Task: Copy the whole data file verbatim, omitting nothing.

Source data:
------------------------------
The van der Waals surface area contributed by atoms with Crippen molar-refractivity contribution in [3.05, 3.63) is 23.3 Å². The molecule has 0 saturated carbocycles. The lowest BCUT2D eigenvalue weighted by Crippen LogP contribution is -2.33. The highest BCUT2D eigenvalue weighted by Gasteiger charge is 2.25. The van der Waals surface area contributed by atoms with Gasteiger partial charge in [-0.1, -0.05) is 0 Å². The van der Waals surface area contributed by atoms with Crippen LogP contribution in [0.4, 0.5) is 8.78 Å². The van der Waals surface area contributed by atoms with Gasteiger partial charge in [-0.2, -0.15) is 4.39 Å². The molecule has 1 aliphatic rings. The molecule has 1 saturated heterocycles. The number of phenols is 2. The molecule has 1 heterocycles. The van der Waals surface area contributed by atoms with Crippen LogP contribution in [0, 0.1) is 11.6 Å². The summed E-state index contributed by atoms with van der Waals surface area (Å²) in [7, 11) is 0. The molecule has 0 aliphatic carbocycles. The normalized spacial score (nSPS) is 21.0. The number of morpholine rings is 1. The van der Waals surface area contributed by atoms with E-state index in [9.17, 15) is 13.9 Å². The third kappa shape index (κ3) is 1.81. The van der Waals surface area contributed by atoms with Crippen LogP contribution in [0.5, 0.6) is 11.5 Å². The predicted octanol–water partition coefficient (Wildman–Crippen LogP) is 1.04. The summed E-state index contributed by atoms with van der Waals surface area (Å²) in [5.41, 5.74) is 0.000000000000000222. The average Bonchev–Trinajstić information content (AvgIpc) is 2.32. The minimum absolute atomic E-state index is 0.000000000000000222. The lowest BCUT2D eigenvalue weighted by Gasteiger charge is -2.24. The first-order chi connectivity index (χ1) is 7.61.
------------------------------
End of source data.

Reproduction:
The van der Waals surface area contributed by atoms with Crippen molar-refractivity contribution in [3.05, 3.63) is 23.3 Å². The molecule has 0 saturated carbocycles. The lowest BCUT2D eigenvalue weighted by Crippen LogP contribution is -2.33. The highest BCUT2D eigenvalue weighted by Gasteiger charge is 2.25. The van der Waals surface area contributed by atoms with Gasteiger partial charge in [-0.1, -0.05) is 0 Å². The van der Waals surface area contributed by atoms with Crippen LogP contribution in [0.4, 0.5) is 8.78 Å². The van der Waals surface area contributed by atoms with Gasteiger partial charge in [-0.2, -0.15) is 4.39 Å². The molecule has 1 aliphatic rings. The molecule has 1 saturated heterocycles. The number of phenols is 2. The molecule has 1 heterocycles. The van der Waals surface area contributed by atoms with Crippen LogP contribution in [0, 0.1) is 11.6 Å². The summed E-state index contributed by atoms with van der Waals surface area (Å²) in [7, 11) is 0. The molecule has 0 aliphatic carbocycles. The normalized spacial score (nSPS) is 21.0. The number of morpholine rings is 1. The van der Waals surface area contributed by atoms with E-state index in [9.17, 15) is 13.9 Å². The third kappa shape index (κ3) is 1.81. The van der Waals surface area contributed by atoms with Crippen LogP contribution in [0.5, 0.6) is 11.5 Å². The predicted octanol–water partition coefficient (Wildman–Crippen LogP) is 1.04. The summed E-state index contributed by atoms with van der Waals surface area (Å²) in [5.41, 5.74) is 0.000000000000000222. The average Bonchev–Trinajstić information content (AvgIpc) is 2.32. The minimum absolute atomic E-state index is 0.000000000000000222. The lowest BCUT2D eigenvalue weighted by Gasteiger charge is -2.24. The first-order chi connectivity index (χ1) is 7.61.